What does it mean?
What does it involve?
Why do governments care about it?
In the European Union, foreign affairs present challenging issues because each individual member state controls certain aspects of its own foreign policy. For example, the EU is in charge of trade policy, but the member states are in charge of their own defense policies.
These are some of the issues that arise as the EU’s foreign policy expands:
- Can the EU direct the foreign policy of all its member states without infringing on the foreign policy initiatives of each individual member state?
- Should the EU have one single voice in all of its foreign policy areas, or just in certain areas?
- In 2009 the Lisbon Treaty introduced a new position called the High Representative of the Union for Foreign Affairs and Security Policy. The first person appointed to this post by the European Council was Catherine Ashton from the United Kingdom (for the 2009 – 2014 period). Should this person be the new “voice” for the EU in all of its foreign policy? Should the EU’s “voice” be shared between this and another position? For example: The Commissioner for the Environment? Commissioner for Trade? Commissioner for International Cooperation, Humanitarian Aid and Crisis Response? Commissioner for Enlargement and European Neighbourhood Policy? Somebody else?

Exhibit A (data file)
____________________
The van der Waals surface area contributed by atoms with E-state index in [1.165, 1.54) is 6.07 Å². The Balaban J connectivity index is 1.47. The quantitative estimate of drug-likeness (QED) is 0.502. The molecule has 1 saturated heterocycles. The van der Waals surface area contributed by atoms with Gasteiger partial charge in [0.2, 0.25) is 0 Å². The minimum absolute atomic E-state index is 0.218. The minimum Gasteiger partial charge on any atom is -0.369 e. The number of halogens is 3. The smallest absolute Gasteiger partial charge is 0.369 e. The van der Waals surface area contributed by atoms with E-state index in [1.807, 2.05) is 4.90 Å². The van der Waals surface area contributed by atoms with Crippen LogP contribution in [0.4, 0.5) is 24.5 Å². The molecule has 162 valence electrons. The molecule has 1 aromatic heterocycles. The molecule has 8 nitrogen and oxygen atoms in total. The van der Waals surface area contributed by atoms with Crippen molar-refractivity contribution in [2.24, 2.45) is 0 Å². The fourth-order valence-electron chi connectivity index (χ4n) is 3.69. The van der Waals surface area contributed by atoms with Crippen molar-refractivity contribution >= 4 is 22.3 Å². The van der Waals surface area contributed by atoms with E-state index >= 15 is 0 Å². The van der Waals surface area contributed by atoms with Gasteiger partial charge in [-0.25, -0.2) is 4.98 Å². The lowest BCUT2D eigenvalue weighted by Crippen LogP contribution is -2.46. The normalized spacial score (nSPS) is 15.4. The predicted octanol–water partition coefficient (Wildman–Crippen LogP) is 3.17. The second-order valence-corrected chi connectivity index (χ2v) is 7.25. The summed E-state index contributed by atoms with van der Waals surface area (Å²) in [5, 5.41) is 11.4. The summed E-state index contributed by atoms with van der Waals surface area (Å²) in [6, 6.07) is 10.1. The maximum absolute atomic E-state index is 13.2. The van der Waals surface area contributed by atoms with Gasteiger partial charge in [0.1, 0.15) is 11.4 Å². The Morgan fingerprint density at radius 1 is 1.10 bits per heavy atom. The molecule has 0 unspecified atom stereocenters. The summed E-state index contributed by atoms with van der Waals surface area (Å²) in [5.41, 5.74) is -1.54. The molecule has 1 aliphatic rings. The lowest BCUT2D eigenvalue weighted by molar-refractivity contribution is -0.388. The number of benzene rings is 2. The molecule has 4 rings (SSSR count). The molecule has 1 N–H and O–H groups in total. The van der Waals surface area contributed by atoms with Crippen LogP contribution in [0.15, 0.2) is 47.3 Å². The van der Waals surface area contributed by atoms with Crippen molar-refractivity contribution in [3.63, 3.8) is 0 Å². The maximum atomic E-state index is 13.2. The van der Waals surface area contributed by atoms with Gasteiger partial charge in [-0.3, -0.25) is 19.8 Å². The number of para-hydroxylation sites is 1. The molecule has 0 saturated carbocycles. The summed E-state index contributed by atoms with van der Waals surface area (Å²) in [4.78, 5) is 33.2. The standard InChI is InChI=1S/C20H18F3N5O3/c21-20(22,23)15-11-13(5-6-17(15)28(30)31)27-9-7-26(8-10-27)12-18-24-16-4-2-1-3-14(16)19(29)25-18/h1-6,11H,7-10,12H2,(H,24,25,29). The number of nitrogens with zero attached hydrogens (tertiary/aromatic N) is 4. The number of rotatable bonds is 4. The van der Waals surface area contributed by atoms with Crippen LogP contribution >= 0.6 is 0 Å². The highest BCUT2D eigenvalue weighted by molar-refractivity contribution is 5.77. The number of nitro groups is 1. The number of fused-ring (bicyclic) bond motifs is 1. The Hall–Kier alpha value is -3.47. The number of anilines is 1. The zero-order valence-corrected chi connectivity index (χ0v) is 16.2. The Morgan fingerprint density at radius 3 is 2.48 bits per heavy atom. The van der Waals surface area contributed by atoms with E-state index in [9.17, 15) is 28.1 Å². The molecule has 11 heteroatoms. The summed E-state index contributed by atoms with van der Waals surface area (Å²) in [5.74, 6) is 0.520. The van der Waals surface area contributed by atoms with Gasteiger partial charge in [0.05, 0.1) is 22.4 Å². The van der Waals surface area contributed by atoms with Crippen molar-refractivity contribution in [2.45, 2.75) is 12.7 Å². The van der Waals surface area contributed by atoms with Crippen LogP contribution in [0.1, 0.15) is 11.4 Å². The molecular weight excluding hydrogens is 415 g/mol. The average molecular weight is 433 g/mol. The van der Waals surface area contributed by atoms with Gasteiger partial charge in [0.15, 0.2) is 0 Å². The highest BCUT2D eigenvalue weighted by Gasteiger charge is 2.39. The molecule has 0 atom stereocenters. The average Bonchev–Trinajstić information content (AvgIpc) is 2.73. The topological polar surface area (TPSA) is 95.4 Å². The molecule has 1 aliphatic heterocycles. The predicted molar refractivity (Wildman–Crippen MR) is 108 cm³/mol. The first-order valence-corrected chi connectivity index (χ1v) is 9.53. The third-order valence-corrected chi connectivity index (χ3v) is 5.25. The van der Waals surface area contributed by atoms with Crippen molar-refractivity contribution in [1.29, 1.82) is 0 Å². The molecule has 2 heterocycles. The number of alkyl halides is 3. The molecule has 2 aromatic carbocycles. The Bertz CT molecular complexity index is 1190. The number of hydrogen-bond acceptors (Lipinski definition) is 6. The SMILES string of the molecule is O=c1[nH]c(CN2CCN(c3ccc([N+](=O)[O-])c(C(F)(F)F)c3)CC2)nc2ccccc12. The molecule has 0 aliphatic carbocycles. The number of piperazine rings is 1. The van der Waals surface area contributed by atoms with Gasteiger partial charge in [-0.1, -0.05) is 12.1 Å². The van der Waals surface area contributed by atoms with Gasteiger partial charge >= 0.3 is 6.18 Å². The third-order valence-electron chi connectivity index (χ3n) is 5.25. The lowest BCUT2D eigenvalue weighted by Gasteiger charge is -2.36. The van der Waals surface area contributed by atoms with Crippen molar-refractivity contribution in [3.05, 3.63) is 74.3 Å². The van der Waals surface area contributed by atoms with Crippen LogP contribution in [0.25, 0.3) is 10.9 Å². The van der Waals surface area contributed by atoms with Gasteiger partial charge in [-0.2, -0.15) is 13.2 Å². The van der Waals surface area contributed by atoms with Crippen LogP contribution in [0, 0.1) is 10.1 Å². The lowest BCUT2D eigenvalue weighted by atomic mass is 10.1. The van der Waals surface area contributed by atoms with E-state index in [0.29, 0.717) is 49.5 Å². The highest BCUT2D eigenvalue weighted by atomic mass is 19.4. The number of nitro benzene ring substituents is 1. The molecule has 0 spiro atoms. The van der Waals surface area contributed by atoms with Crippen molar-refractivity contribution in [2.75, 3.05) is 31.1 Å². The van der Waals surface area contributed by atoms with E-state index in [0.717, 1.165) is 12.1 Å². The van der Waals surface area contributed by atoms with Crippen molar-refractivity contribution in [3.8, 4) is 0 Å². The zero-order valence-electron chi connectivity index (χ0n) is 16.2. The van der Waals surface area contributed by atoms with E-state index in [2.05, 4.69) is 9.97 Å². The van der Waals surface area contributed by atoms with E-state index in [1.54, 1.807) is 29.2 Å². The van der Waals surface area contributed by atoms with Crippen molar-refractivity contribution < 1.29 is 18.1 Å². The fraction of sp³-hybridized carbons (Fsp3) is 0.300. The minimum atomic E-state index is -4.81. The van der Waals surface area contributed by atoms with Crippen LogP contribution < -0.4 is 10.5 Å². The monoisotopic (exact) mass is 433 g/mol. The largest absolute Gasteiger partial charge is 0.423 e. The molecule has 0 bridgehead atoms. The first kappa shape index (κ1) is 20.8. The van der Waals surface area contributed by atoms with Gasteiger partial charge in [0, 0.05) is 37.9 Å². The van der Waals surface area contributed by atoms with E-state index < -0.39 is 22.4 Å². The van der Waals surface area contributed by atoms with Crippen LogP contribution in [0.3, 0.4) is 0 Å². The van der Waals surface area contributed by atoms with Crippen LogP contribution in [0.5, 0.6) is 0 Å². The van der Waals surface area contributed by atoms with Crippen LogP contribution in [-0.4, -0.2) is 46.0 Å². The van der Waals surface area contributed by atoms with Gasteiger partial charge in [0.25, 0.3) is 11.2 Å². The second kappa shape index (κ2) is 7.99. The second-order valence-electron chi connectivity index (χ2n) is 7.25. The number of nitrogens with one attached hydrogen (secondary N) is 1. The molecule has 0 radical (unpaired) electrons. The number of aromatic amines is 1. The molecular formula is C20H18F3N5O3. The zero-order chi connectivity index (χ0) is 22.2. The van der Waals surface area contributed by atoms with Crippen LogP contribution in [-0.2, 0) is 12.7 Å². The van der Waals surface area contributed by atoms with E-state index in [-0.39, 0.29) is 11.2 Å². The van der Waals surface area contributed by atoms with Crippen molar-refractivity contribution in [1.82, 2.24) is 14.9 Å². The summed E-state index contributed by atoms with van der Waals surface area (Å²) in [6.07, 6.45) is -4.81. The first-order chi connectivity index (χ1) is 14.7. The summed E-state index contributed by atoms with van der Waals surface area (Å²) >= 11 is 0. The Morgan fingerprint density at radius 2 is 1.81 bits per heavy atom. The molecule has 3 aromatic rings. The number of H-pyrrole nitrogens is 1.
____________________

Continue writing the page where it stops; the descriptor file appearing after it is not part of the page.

The EU’s foreign policy program is still developing, as it tries to sort out the above issues. Learn more about the EU and foreign affairs through the activities in this lesson!
|Activity 1||A Foreign Affairs Brainstorming|
|Activity 2||About Europe’s External Relations|
|Activity 3||The European Union’s Global Partnerships|
|Activity 4||The EU and Trade Extension: What is multilateral trade?|
“US and Europe unite on Iraq aid”: from BBC News
“Croatia jumps queue to join EU”: from Times (London)
“Iran censured over nuclear probe”: from BBC News
“Agreed at Last”: from The Economist (on the role of foreign troops in Iraq)
“Most states will press ahead with integration”: from Times (London)